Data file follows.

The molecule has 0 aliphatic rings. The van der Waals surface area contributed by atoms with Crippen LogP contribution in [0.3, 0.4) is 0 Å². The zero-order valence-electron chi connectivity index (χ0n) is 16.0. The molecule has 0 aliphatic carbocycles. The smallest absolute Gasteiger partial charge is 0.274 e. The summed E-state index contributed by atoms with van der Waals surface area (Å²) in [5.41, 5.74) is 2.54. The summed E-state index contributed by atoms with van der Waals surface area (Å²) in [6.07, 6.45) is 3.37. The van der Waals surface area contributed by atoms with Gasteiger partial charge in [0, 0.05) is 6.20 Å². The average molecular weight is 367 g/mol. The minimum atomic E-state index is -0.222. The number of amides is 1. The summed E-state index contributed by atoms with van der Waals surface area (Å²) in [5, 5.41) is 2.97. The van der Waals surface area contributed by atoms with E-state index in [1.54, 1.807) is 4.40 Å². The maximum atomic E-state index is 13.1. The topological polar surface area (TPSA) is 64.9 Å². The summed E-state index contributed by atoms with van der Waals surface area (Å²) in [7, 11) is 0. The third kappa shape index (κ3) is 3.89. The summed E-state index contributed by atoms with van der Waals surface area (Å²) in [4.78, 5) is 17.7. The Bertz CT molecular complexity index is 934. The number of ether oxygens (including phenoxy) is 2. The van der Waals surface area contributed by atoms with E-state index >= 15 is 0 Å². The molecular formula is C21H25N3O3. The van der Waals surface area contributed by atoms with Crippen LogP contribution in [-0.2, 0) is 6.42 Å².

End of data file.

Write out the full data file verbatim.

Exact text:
The molecule has 0 aliphatic rings. The van der Waals surface area contributed by atoms with Crippen LogP contribution in [0.3, 0.4) is 0 Å². The zero-order valence-electron chi connectivity index (χ0n) is 16.0. The molecule has 0 aliphatic carbocycles. The smallest absolute Gasteiger partial charge is 0.274 e. The summed E-state index contributed by atoms with van der Waals surface area (Å²) in [5.41, 5.74) is 2.54. The summed E-state index contributed by atoms with van der Waals surface area (Å²) in [6.07, 6.45) is 3.37. The van der Waals surface area contributed by atoms with Gasteiger partial charge in [0, 0.05) is 6.20 Å². The average molecular weight is 367 g/mol. The minimum atomic E-state index is -0.222. The number of amides is 1. The summed E-state index contributed by atoms with van der Waals surface area (Å²) in [5, 5.41) is 2.97. The van der Waals surface area contributed by atoms with E-state index in [1.54, 1.807) is 4.40 Å². The maximum atomic E-state index is 13.1. The topological polar surface area (TPSA) is 64.9 Å². The summed E-state index contributed by atoms with van der Waals surface area (Å²) in [7, 11) is 0. The third kappa shape index (κ3) is 3.89. The summed E-state index contributed by atoms with van der Waals surface area (Å²) in [4.78, 5) is 17.7. The Bertz CT molecular complexity index is 934. The number of ether oxygens (including phenoxy) is 2. The van der Waals surface area contributed by atoms with E-state index >= 15 is 0 Å². The molecular formula is C21H25N3O3. The van der Waals surface area contributed by atoms with Crippen LogP contribution in [-0.2, 0) is 6.42 Å².